‘Funeral Baked Meats’
Cannibalism and Corpse Medicine in Hamlet
This article argues that the cannibalistic connotations in ‘Hamlet’ may be interpreted in the context of specific cultural anxieties relating to the popular and problematic use of corpse medicine, or mumia. I begin by exploring how Shakespeare represents corpses throughout Hamlet in ways which reference food and culinary practices. By doing so, Shakespeare not only emphasises the tragic objectification of the dead, but also links life and death inextricably to figurative and literal consumption. The essay proceeds to analyse the cannibalistic allusions in ‘Hamlet’ through the lens of the contemporary medical consumption of corpse medicine. While the use of corpse medicine was semantically distinguished from anthropophagy in early modern Europe, I argue that Shakespeare’s depiction of man-eating in Hamlet forces his audience to confront their own unsavoury distinctions between ‘acceptable’ and ‘unacceptable’ forms of cannibalism. Viewed through the lens of cannibal discourse, Hamlet’s language over the course of the tragedy takes on new significance as the prince displays profane hunger that seems to simultaneously repel him and imbue him with a macabre vitality. Something is indeed ‘rotten in the state of Denmark’ (1.4.67), Shakespeare suggests, and the smell appears to be coming from the kitchen.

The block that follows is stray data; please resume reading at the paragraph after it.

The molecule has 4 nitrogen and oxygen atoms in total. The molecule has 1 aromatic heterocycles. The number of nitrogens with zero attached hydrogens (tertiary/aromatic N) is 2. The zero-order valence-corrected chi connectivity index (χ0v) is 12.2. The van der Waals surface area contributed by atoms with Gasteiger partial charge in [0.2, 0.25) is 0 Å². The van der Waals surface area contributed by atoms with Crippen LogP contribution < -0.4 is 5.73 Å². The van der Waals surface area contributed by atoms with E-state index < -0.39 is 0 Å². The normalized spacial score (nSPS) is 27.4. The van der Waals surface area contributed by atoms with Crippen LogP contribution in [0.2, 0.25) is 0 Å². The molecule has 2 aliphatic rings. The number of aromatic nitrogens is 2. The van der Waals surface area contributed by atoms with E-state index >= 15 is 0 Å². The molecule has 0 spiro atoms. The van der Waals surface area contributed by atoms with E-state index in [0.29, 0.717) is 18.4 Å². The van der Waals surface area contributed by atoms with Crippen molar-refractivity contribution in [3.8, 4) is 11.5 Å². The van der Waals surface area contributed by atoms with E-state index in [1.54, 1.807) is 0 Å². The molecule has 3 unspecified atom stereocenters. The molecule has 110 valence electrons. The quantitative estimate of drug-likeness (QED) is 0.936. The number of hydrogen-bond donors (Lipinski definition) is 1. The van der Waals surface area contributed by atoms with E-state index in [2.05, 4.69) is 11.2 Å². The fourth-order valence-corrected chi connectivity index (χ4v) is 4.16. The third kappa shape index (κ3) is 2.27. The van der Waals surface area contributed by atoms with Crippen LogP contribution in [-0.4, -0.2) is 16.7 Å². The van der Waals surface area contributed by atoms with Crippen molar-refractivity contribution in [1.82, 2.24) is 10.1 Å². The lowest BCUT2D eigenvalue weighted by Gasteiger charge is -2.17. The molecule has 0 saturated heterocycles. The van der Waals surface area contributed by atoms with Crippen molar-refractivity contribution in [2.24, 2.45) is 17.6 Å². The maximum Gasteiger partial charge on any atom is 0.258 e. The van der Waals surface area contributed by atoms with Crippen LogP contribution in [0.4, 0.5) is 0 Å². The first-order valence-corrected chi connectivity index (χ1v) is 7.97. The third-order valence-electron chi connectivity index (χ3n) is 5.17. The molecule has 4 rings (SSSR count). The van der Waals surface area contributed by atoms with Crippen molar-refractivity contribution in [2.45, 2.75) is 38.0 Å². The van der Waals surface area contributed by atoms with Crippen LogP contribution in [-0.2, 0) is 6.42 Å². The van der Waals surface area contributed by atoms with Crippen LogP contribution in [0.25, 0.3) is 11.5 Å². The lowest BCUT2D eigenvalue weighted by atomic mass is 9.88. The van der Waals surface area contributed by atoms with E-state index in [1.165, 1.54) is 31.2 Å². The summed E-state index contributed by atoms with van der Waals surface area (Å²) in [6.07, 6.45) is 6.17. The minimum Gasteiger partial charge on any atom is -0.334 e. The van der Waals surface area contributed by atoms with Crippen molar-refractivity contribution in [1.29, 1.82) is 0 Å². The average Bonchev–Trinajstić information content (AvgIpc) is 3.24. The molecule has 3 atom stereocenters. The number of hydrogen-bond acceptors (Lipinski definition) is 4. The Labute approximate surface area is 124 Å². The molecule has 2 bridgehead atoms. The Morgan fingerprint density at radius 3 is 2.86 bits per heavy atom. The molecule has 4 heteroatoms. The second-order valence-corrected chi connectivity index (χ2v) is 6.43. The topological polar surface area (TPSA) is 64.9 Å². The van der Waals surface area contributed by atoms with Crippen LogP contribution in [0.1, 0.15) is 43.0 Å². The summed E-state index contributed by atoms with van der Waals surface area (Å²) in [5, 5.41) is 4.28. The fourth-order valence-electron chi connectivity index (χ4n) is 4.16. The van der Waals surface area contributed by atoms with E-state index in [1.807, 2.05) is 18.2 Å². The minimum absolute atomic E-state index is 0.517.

Copyright (c) 2020 James Stephen Alsop
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